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Finding the Right Financial Adviser: Get the Best Advice with a Fee-Only Fiduciary Adviser

Finding the right financial adviser can be daunting, especially since you want to make sure you’re getting the best advice possible that won’t be influenced by commission or a financial product that may not be best for you. To ensure you’re working with someone who is putting your best interests first, you should look for a fee-only fiduciary adviser.[0] The National Association of Personal Financial Advisors (NAPFA) offers a free online search tool to help you find a financial planner who fits the bill.[0]

Your options for fee models vary depending on the complexity of your situation and where you live.[1] Advisers who charge 1% for asset management tend to bundle financial planning services with that fee.[0] Hourly advisers generally charge between $150 and $400 per hour, while flat-fee advisers can charge anywhere from $2,500 to $10,000 per plan.[2] To narrow your search for advisers who work on an hourly basis, check out the National Association of Personal Financial Advisors (NAPFA) as they allow this specification or the Garrett Planning Network which exclusively features hourly and project-based advisers.[3]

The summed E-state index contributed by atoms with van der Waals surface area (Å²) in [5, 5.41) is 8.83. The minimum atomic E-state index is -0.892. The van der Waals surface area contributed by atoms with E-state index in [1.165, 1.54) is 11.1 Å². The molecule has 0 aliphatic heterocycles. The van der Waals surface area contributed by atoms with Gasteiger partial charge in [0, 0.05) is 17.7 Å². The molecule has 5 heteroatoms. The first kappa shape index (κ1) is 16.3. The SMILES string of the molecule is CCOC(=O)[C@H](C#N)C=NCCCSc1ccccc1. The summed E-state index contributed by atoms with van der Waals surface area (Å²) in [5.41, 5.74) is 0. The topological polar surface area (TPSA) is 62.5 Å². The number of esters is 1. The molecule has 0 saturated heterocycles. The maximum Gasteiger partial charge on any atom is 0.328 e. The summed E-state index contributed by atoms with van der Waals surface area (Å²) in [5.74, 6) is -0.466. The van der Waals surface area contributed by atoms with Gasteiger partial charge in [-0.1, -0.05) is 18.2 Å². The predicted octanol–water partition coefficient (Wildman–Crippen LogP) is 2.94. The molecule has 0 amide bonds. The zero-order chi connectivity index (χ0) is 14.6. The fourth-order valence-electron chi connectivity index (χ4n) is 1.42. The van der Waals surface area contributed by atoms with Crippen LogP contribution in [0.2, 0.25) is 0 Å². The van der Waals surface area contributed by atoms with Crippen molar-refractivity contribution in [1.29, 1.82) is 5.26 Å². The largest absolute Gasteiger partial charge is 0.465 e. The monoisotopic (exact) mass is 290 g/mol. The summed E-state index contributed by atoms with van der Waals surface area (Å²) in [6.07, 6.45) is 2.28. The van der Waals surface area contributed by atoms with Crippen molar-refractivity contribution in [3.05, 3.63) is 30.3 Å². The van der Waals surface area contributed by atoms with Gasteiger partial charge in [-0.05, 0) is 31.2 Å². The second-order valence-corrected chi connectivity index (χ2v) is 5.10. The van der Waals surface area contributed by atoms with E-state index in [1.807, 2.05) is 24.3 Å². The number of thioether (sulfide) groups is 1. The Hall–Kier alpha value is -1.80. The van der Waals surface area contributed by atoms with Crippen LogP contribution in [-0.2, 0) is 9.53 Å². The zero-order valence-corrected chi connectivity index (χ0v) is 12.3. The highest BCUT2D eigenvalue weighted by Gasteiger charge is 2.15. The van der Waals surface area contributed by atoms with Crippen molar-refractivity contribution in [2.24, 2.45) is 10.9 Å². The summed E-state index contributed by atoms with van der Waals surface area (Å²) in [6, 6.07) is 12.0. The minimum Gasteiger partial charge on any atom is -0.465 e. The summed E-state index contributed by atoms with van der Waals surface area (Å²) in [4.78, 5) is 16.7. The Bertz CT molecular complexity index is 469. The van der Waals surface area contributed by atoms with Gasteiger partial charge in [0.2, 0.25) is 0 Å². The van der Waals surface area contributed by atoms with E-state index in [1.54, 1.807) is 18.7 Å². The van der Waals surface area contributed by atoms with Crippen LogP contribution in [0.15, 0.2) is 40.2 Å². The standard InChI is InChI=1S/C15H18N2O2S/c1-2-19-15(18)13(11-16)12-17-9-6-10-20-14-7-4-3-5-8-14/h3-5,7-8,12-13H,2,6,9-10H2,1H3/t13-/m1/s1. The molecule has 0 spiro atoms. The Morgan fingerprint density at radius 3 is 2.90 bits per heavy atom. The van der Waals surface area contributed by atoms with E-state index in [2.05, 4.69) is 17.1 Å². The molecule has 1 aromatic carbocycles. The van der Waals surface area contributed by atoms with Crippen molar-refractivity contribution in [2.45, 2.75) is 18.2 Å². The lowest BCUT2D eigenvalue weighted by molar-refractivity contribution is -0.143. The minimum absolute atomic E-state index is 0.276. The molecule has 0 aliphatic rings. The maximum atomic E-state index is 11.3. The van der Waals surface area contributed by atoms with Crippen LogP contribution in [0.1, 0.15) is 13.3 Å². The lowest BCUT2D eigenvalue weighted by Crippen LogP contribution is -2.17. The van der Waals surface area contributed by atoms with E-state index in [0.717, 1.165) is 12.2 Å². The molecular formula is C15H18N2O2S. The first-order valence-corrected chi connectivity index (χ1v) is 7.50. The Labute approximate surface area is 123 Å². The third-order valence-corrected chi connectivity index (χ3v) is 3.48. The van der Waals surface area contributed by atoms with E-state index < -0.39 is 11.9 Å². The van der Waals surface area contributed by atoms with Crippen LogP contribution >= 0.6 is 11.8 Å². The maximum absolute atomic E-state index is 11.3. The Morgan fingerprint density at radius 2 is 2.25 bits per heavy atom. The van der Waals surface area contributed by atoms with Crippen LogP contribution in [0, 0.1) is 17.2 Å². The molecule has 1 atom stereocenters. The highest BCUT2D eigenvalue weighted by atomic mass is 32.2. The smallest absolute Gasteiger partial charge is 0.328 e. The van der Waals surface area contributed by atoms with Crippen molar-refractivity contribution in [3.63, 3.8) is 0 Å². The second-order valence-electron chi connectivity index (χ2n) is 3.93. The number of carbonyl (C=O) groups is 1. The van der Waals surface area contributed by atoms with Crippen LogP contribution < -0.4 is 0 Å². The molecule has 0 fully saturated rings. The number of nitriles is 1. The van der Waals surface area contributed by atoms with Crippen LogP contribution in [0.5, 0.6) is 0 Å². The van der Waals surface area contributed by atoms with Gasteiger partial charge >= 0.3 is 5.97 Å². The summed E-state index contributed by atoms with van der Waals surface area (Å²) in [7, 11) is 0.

When looking for an adviser, it’s important to do a little homework beyond just selecting a name from a list.[0] According to Fraasa, simply being listed on the website does not guarantee that someone is offering financial planning services; it is necessary to ask questions.[0] You should be prepared to discuss your goals and needs with the adviser so they can accurately determine whether the trust assets are being managed in alignment with those.[3]

Finding the right financial adviser can be challenging, but it’s worth the effort. With the right adviser, you can feel secure knowing you’re getting the best advice for your financial situation. Are you in search of a new financial adviser? This tool can connect you to an advisor who is appropriate for your requirements.

0. “I’m 70 and weighing whether to ‘sell everything’ and put it all in Treasuries, or hire a financial adviser even though it would cost $20K a year. What should I do?” MarketWatch, 15 Mar. 2023,

1. “I plan to retire at 62. I get $1,500 a month in rental income and have $200,000 in savings. Should I get a financial adviser to help me?” MarketWatch, 13 Mar. 2023,

2. “Recently, I've been ‘over-employed,' working two jobs to rake in $300K a year. Now I have enough saved to buy a …” msnNOW, 9 Mar. 2023,

3. “My friend has a trust administered by his family's long-time financial adviser, but he is ‘questioning his financial …” msnNOW, 17 Mar. 2023,

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